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Discussion Starter · #1 ·
ok, as a complete newbie, and having heard this phrase fairly frequently, here's a couple questions.

what exactly does that mean? it seems undesirable (from context), so how to prevent it?
 

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You'll find it means different things to different people. Prey is necessary, it's the hunt and chase. In the old days we called it prey/kill. meaning the hunt/chase, capture and holding on. That doesn't seem to fit today's new definitions. Basically now, they look for the prey drive for the chase, then fight when contact is made. Some describe different fight drives as to how the dog manages to continue the attack. the results in the sport world differ somewhat from the police world. Of course if you are in my antiquated program, it's still prey/kill. The chase, the hit, the fight until commanded to do something different.

I'm sure someone else will give some other descriptions.

DFrost
 

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My young dog (13 months) is also a dog that easily becomes locked in prey. He wants his prey so badly that he is only focussed on the prey (the sleeve). No matter what the decoy did, he only looked at his prey. In the first place we couldnt even get him in defense drive, even though the threat from the helper was very high. (already for an adult dog, this dog was not even 12 months old!)
Now we finally got him defensive last week. The sleeve was on the ground and the helper could get my dog foccused on him. Finally away from the sleeve!
Even though prey bites and attacks are very pretty to look at (full bites, hard attacks) we also want our dogs to work in defense sometimes. That ofcourse is a decision you make, you can also keep working in his prey-drive if the dog doesnt cares about the threats anyway. :wink:
 

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We intentionally work with an extra sleeve or two on the ground in order to keep the dog focused on the helper. The dog has to be ready for defence, IMHO!
 

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Even then (in my opinion) the dog can still be in prey drive. All you do is teaching the dog that his game can continue after the (first) sleeve has fallen on the ground.
Unless you keep the sleeve behind your back and keep it there while you're working him in his defense drive (getting a deeper bark, a change in his expression etc), and only show him the sleeve at the moment you will give him a bite. (but offcourse they see immediately that you have a sleeve behind your back, so a dog that's locked in prey will try to look behind the helper to get a glimp off the sleeve. These dogs simply ignore the threats of the helper.)

Sometimes I wonder what most prey-locked dogs will do once they get real threatened. Not by a decoy I mean, but in the real life...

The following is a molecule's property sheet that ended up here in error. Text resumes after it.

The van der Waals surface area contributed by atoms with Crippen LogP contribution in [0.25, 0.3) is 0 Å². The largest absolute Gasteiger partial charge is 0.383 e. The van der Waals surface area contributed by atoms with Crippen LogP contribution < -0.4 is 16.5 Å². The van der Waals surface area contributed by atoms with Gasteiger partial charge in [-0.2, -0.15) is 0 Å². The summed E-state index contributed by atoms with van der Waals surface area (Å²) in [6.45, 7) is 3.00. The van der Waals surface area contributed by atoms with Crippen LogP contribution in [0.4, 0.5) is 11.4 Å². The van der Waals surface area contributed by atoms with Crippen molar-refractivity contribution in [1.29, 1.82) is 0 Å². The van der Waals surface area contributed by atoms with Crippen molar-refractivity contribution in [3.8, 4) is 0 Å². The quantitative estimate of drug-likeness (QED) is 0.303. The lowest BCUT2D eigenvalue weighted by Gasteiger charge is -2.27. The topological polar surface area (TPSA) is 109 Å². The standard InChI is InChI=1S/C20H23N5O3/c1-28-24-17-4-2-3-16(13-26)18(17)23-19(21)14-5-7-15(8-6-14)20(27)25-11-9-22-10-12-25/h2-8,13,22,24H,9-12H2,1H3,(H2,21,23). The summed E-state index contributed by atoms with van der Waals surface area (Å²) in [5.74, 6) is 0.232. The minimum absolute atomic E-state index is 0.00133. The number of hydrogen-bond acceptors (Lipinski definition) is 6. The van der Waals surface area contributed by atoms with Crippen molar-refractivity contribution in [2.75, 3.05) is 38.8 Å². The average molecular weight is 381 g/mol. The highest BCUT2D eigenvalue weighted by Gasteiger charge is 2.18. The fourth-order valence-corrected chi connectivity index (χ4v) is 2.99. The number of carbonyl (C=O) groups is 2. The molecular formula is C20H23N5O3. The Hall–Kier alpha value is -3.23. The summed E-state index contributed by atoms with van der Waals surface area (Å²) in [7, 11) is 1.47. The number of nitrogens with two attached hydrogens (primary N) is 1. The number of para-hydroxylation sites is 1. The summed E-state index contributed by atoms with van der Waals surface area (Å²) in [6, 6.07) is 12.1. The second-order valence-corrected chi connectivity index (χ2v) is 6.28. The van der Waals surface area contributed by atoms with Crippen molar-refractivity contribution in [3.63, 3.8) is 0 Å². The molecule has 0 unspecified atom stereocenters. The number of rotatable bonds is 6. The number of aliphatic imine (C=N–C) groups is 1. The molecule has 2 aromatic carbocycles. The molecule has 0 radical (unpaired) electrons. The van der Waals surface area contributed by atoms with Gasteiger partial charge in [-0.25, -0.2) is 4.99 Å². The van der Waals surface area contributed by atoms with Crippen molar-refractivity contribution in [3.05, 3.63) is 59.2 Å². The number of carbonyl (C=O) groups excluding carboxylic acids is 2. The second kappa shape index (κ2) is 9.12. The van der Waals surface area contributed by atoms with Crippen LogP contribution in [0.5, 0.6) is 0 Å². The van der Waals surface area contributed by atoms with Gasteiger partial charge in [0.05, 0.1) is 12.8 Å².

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<< I wonder what most prey-locked dogs will do once they get real threatened. Not by a decoy I mean, but in the real life...>>>

That's when we put a muzzle on them and find out.

DFrost
 

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David, is it common for a street K9 to initially back off on their first real street bite? No hidden sleeve, no muzzle, just meat. I've heard that a few times and with it, that the real dogs will get over it right away. Some never do.
 

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I know of at least 5 dogs who screwed up their first street bite, sometimes they come back to my trainer for additional aggression work and go out in the street again and bite no problem, sometimes they bite let go, act confused then try again. My trainer always gives rookie cops this advice: "Be selective of your dogs first bite". i.e. if it's some serial killer that just slaughtered 20 people, you don't send a rookie dog for his first bite, you send the dog for an easy bite and let the experienced dogs do the real work, otherwise you could end up pretty screwed :lol: Also, dogs who gain street experience develop their own fighting style that is totally different to the way they fight on the training field. For example I was facing the wall hiding my hands and arms from the dog acting totally passive n a dog who was never formally taught to do leg bites automatically decides that he should nail my calf because that's something he taught himself to do "on the job".
 

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Locked in prey...
Equipment fixation...
Prey monsters...

IMO, locked in prey dogs can - and do - deliver excellent bites on meat. Big prey dogs bite first and ask questions later.

However, with dogs that are locked in prey, equipment oriented, or prey monsters...it's quite easy to keep the dog's teeth occupied on something other than yourself...like a rolled up T-Shirt, a rag, your belt, etc.

I have yet to see an experienced decoy commit a crime that warrants K9 deployment. It would be interesting.